"Top six man of the N B. A has died. died. Cliff Cliff Robinson's Robinson's death death Saturday Saturday was was confirmed confirmed by by Yukon, Yukon, but but no no cause cause of of death death was was given, given, though though former former Huskies Huskies coach coach Jim Jim Calhoun Calhoun said said Robinson Robinson had had a a stroke stroke 2.5 2.5 years years ago. ago. Nicknamed Nicknamed Uncle Cliffy. Robinson played 18 seasons in the N B A, and helped the Portland Trail Blazers reached to end before finals before that he was the centerpiece of Calhoun's early teams at UConn. Robinson was the NBA's sixth man of the year in 1993 and made his loan All Star appearance the following year. Cliff Robinson was 53 years old Rhonda roster reporting

Cliff Cliff Robinson Jim Jim Calhoun Calhoun Yukon Huskies Portland Trail Blazers Uncle Cliffy Uconn NBA Rhonda
Former NBA All-Star Cliff Robinson has died at 53

Money Matters with Ken Moraif

00:15 sec | 2 weeks ago

Former NBA All-Star Cliff Robinson has died at 53

"Former MBA basketball star Cliff Robinson has died. Robinson was a rising star when he was drafted by the Portland Trail Blazers in the early nineties. 6 11 forward enjoyed success with the Phoenix Suns in Golden State Warriors. No cause of death was given. Robinson was 53

Cliff Robinson Portland Trail Blazers Robinson Phoenix Suns Golden State Warriors Basketball
Teen receives nearly $2,500 bill over Black Lives Matter protest

10 10 WINS 24 Hour News

00:43 sec | 3 weeks ago

Teen receives nearly $2,500 bill over Black Lives Matter protest

"New Jersey teenager who was hit with a hefty bill for police overtime after she organized a black lives matter rally last month won't have to pay up. After all, the mayor of Englewood Cliffs has reportedly rescinded that $2500 tab sent 2 18 year old Emily Gil, the recent high school grad, organized the protest to, among other things, called for more affordable housing in the town. But the letter she later received claims she didn't meet with officials before the event, which left them to scramble for security plans. Team claims she did offer to have a zoom meeting with town officials before the rally, but was turned down after which they stopped turning her messages, she says. Mayor Mario Cran Jack later told NJ advanced media that they did respect the protesters rights to free speech and assembly. But he said Gil was wrong to link affordable housing to her protest.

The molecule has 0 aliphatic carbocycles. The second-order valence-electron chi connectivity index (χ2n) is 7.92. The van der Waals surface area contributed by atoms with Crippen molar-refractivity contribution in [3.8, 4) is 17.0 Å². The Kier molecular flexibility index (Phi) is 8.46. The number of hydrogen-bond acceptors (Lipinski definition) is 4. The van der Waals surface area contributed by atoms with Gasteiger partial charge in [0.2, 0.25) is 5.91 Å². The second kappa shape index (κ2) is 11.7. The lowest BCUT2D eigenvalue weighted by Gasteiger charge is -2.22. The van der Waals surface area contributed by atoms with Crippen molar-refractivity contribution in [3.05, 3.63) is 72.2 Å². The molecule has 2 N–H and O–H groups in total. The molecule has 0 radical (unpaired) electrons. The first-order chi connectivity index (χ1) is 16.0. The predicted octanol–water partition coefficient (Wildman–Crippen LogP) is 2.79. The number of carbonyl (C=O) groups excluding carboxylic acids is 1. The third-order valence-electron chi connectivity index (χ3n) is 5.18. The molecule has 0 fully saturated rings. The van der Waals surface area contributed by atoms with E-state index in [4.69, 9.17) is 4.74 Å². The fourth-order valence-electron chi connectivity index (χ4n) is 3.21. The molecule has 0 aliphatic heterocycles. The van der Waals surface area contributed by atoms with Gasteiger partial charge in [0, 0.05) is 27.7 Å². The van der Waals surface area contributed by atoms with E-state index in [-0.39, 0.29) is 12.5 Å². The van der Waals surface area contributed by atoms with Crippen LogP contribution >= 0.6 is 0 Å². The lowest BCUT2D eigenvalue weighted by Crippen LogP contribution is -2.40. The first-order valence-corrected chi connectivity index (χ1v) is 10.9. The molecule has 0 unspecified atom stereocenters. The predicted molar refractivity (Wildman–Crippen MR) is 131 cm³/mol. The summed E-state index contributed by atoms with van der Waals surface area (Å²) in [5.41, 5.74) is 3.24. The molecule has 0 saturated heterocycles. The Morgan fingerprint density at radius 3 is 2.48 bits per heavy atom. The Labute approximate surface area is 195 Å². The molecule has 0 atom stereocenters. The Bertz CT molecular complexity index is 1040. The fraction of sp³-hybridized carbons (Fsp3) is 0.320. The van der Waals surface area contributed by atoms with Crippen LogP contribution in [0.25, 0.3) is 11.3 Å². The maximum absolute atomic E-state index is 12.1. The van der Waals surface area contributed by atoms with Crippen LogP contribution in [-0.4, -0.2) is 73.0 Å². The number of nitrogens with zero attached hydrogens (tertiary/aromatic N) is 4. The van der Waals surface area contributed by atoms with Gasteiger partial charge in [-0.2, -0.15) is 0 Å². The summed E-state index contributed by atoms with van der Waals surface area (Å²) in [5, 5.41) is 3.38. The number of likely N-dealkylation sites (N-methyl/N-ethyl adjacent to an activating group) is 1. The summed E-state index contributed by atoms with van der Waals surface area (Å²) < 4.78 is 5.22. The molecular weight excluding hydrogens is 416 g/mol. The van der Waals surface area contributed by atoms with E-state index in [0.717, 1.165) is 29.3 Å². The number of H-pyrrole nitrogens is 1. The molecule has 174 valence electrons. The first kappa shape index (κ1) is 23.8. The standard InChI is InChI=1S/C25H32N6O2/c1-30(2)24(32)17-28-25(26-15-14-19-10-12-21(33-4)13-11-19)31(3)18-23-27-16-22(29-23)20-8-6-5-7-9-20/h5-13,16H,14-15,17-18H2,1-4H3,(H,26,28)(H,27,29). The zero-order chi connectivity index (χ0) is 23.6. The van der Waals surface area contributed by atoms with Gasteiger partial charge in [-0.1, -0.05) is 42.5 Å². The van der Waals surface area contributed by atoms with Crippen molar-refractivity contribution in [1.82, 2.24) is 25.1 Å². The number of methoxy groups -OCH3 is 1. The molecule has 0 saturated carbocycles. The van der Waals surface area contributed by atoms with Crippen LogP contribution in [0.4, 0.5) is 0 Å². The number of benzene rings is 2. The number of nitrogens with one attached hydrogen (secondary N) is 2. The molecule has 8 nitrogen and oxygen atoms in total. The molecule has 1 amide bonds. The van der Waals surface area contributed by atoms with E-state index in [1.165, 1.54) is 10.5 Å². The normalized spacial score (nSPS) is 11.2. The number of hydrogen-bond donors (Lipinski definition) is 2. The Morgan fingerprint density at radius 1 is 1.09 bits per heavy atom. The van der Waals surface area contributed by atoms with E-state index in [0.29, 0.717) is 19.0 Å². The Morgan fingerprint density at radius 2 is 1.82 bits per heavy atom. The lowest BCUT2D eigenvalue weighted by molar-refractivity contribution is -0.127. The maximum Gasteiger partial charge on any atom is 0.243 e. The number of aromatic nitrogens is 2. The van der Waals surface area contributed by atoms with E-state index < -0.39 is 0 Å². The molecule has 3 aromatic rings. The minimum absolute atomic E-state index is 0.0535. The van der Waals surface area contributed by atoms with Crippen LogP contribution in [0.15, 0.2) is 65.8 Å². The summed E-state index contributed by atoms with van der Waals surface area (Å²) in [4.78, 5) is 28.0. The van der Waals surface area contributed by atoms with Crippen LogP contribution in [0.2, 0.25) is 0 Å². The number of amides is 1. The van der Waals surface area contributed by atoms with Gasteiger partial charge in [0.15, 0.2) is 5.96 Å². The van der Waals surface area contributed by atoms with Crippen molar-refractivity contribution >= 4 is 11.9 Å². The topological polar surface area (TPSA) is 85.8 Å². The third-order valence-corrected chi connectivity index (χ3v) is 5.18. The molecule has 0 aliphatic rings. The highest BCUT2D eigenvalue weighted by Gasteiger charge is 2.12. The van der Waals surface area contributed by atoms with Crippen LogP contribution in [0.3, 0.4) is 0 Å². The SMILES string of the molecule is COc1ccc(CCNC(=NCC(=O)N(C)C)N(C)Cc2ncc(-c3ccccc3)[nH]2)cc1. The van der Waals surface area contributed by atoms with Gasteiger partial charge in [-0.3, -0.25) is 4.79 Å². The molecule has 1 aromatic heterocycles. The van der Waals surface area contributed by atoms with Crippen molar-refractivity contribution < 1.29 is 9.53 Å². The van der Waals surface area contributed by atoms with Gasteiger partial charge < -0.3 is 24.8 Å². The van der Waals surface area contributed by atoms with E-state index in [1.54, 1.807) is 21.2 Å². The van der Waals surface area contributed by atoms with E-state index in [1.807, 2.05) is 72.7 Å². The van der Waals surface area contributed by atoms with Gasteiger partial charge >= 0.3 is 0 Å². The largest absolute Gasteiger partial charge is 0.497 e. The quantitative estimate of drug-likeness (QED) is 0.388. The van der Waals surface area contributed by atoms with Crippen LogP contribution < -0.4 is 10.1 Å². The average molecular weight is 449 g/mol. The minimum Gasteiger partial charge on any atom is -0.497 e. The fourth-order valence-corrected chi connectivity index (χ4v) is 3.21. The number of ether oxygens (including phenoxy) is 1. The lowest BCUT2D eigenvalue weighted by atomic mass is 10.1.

Emily Gil Mario Cran Jack NJ Englewood Cliffs
Mayor: Police overtime bill to teen over protest rescinded

10 10 WINS 24 Hour News

00:33 sec | 3 weeks ago

Mayor: Police overtime bill to teen over protest rescinded

"The New Jersey teenager who was hit with a hefty bill for police overtime after she organized a black lives matter rally last month won't have to pay up. After all, the mayor of Englewood Cliffs has reportedly rescinded that $2500 tab sent 2 18 year old Emily Gil, the recent high school grad, organized the protest to, among other things, call for more affordable housing in the town. But the letter she later received claims she didn't meet with officials before the event, which left them to scramble for security plants. The teen claims she did offer to have a zoom meeting with town officials before the rally, but was turned down after which they stopped returning her messages, she says.